Heist movies have become increasingly tired and rote, yet with Drive Danish director Nicholas Winding Refn gets plenty of stylized mileage out of a reinvented wheel. Loosely adapted from James Sallis’ novella by Academy Award-nominated screenwriter Hossein Amini, it’s an instant cult classic.
Ryan Gosling stars as Driver (like many a movie gunfighter and samurai, his true name is never revealed), a tight-lipped, locked-down young man who works as a mechanic and part-time stunt driver for cheap action flicks by day, and as a getaway driver-for-hire by night. His agent/boss Shannon (Bryan Cranston), a loser with big dreams but little means, sees him as a meal ticket and linchpin in his latest business scheme.
At the same time, Driver falls into the orbit of Irene (Carey Mulligan), a young single mother living in the apartment next door. The budding romance is abruptly cut short when husband, Standard (Oscar Isaac), is released from prison early. Driver fades from their life out of respect, but is sucked back in when Standard begs his help with robbing a pawn shop in order to pay off a protection racket.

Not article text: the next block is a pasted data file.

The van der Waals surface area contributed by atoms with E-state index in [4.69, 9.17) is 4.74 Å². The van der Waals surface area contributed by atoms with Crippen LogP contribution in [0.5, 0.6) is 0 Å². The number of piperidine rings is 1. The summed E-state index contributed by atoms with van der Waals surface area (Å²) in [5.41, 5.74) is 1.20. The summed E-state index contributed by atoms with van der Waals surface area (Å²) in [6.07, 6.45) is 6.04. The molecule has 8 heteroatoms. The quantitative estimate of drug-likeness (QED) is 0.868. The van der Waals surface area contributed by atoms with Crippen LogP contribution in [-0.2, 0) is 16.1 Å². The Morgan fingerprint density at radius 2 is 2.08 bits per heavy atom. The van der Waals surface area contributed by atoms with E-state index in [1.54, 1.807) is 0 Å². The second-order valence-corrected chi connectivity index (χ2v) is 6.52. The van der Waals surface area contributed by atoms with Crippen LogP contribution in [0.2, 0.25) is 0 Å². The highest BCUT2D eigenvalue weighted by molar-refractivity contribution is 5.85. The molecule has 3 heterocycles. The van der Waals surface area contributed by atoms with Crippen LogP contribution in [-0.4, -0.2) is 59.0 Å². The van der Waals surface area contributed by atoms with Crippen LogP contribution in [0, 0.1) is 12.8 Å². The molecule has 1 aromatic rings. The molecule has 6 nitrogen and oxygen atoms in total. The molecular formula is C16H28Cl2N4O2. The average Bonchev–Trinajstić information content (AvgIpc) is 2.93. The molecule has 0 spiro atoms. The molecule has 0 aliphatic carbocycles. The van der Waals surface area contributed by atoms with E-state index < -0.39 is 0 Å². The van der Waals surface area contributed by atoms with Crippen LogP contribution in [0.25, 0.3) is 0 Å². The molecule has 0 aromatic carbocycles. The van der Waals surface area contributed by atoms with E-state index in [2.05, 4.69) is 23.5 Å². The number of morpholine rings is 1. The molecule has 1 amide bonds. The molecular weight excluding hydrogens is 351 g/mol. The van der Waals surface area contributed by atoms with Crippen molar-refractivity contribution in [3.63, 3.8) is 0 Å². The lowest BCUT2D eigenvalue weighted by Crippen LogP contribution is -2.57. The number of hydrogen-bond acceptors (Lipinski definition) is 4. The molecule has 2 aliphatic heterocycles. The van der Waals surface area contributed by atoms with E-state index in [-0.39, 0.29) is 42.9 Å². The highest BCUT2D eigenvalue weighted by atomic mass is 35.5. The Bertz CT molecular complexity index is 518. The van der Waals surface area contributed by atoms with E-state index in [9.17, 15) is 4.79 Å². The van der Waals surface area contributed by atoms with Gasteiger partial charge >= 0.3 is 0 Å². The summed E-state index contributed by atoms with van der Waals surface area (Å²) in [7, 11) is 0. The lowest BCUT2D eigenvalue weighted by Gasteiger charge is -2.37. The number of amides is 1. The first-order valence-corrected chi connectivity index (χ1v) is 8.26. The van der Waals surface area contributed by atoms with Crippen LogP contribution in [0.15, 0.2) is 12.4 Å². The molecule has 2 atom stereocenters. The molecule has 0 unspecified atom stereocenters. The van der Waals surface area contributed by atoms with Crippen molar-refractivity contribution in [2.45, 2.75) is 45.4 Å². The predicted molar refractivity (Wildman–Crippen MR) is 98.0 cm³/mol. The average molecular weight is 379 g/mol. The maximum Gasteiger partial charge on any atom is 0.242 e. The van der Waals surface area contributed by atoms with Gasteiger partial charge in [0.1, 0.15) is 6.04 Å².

Of course it all goes south; people die, mobsters (Ron Perlman and Albert Brooks, the latter of whom gives a fantastic performance that goes against the grain of his usual sad sack characters) demand blood, and Driver is caught in the middle of double- and triple-crosses in true film noir fashion.
Like the ethos found in spaghetti Westerns and most martial arts films, Gosling’s wheelman operates under a strict code of personal conduct, albeit one defined by his deeds, never openly espoused. The character arguably owes much to the getaway driver played by Ryan O’Neal in Walter Hill’s similar 1978 neo-noir The Driver, and is the kind of emotionally cool, calculated role that most actors would give up a body part to play, and Gosling wrings all he can from it.
Reminiscent of late-’70s/early-’80s actioners a la Michael Mann, Walter Hill, and William Friedkin (a nice touch in that many of Driver’s stunt gigs appear to be for similar pictures). Amini wisely takes a cue from Sallis in realizing that the true appeal here isn’t in the story but in the way it’s told, and Winding Refn deftly follows suit with a European sense of pacing punctuated by sudden outbursts of shocking violence.